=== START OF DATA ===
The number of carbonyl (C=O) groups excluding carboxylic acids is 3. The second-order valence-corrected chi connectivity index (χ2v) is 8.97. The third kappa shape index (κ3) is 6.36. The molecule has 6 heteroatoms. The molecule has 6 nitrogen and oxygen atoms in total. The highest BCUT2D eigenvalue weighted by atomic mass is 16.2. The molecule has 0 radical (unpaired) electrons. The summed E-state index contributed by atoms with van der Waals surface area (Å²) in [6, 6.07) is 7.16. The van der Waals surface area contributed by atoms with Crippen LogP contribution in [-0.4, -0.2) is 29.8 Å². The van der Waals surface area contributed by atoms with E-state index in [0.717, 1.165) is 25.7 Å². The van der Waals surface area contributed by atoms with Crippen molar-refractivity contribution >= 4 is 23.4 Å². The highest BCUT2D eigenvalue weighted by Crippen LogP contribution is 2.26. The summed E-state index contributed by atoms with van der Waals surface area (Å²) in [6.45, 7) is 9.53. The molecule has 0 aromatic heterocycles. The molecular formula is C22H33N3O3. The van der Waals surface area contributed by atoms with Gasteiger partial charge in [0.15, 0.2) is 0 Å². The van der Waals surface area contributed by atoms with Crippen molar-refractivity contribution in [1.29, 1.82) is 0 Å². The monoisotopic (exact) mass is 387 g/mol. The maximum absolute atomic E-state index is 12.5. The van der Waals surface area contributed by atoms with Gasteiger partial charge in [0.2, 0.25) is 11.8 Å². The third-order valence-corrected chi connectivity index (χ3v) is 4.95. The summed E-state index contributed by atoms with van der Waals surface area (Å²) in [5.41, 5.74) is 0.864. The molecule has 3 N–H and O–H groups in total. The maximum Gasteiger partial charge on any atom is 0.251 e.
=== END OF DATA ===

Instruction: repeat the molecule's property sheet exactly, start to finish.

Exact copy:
The number of carbonyl (C=O) groups excluding carboxylic acids is 3. The second-order valence-corrected chi connectivity index (χ2v) is 8.97. The third kappa shape index (κ3) is 6.36. The molecule has 6 heteroatoms. The molecule has 6 nitrogen and oxygen atoms in total. The highest BCUT2D eigenvalue weighted by atomic mass is 16.2. The molecule has 0 radical (unpaired) electrons. The summed E-state index contributed by atoms with van der Waals surface area (Å²) in [6, 6.07) is 7.16. The van der Waals surface area contributed by atoms with Crippen LogP contribution in [-0.4, -0.2) is 29.8 Å². The van der Waals surface area contributed by atoms with E-state index in [0.717, 1.165) is 25.7 Å². The van der Waals surface area contributed by atoms with Crippen molar-refractivity contribution >= 4 is 23.4 Å². The highest BCUT2D eigenvalue weighted by Crippen LogP contribution is 2.26. The summed E-state index contributed by atoms with van der Waals surface area (Å²) in [6.45, 7) is 9.53. The molecule has 0 aromatic heterocycles. The molecular formula is C22H33N3O3. The van der Waals surface area contributed by atoms with Gasteiger partial charge in [0.15, 0.2) is 0 Å². The van der Waals surface area contributed by atoms with Crippen molar-refractivity contribution in [1.29, 1.82) is 0 Å². The monoisotopic (exact) mass is 387 g/mol. The maximum absolute atomic E-state index is 12.5. The van der Waals surface area contributed by atoms with Gasteiger partial charge in [0.2, 0.25) is 11.8 Å². The third-order valence-corrected chi connectivity index (χ3v) is 4.95. The summed E-state index contributed by atoms with van der Waals surface area (Å²) in [5.41, 5.74) is 0.864. The molecule has 3 N–H and O–H groups in total. The maximum Gasteiger partial charge on any atom is 0.251 e.